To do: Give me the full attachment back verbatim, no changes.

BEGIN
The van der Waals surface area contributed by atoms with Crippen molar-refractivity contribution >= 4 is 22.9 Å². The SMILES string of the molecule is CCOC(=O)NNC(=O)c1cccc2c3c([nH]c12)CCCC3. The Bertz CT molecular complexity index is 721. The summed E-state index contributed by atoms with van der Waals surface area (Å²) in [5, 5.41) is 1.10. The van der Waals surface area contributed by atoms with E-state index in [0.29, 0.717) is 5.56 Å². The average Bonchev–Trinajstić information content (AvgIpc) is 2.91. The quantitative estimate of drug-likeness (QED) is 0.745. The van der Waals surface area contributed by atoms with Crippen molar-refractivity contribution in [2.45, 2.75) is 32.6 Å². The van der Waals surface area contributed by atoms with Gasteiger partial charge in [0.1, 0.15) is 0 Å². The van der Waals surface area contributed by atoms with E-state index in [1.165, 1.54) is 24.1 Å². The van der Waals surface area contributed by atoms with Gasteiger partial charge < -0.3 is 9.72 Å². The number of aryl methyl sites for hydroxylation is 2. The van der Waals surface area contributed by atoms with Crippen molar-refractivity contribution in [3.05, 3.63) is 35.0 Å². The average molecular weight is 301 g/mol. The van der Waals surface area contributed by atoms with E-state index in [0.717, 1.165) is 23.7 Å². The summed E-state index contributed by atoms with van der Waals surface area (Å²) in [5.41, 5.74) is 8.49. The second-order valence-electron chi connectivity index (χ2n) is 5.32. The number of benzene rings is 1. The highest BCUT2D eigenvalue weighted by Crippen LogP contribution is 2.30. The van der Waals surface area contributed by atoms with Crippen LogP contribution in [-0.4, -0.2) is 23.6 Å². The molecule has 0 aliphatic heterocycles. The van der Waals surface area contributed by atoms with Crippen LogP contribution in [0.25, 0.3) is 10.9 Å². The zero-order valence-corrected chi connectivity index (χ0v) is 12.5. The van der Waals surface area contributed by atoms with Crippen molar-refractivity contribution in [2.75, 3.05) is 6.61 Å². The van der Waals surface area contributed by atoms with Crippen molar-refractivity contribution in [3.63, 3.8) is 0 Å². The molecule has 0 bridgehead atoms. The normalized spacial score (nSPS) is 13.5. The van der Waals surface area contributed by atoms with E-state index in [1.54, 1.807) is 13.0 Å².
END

The van der Waals surface area contributed by atoms with Crippen molar-refractivity contribution >= 4 is 22.9 Å². The SMILES string of the molecule is CCOC(=O)NNC(=O)c1cccc2c3c([nH]c12)CCCC3. The Bertz CT molecular complexity index is 721. The summed E-state index contributed by atoms with van der Waals surface area (Å²) in [5, 5.41) is 1.10. The van der Waals surface area contributed by atoms with E-state index in [0.29, 0.717) is 5.56 Å². The average Bonchev–Trinajstić information content (AvgIpc) is 2.91. The quantitative estimate of drug-likeness (QED) is 0.745. The van der Waals surface area contributed by atoms with Crippen molar-refractivity contribution in [2.45, 2.75) is 32.6 Å². The van der Waals surface area contributed by atoms with Gasteiger partial charge in [0.1, 0.15) is 0 Å². The van der Waals surface area contributed by atoms with E-state index in [1.165, 1.54) is 24.1 Å². The van der Waals surface area contributed by atoms with Gasteiger partial charge < -0.3 is 9.72 Å². The number of aryl methyl sites for hydroxylation is 2. The van der Waals surface area contributed by atoms with Crippen molar-refractivity contribution in [3.05, 3.63) is 35.0 Å². The average molecular weight is 301 g/mol. The van der Waals surface area contributed by atoms with E-state index in [0.717, 1.165) is 23.7 Å². The summed E-state index contributed by atoms with van der Waals surface area (Å²) in [5.41, 5.74) is 8.49. The second-order valence-electron chi connectivity index (χ2n) is 5.32. The number of benzene rings is 1. The highest BCUT2D eigenvalue weighted by Crippen LogP contribution is 2.30. The van der Waals surface area contributed by atoms with Crippen LogP contribution in [-0.4, -0.2) is 23.6 Å². The molecule has 0 aliphatic heterocycles. The van der Waals surface area contributed by atoms with Crippen LogP contribution in [0.25, 0.3) is 10.9 Å². The zero-order valence-corrected chi connectivity index (χ0v) is 12.5. The van der Waals surface area contributed by atoms with Crippen molar-refractivity contribution in [2.75, 3.05) is 6.61 Å². The van der Waals surface area contributed by atoms with Crippen molar-refractivity contribution in [3.63, 3.8) is 0 Å². The molecule has 0 bridgehead atoms. The normalized spacial score (nSPS) is 13.5. The van der Waals surface area contributed by atoms with E-state index in [1.54, 1.807) is 13.0 Å².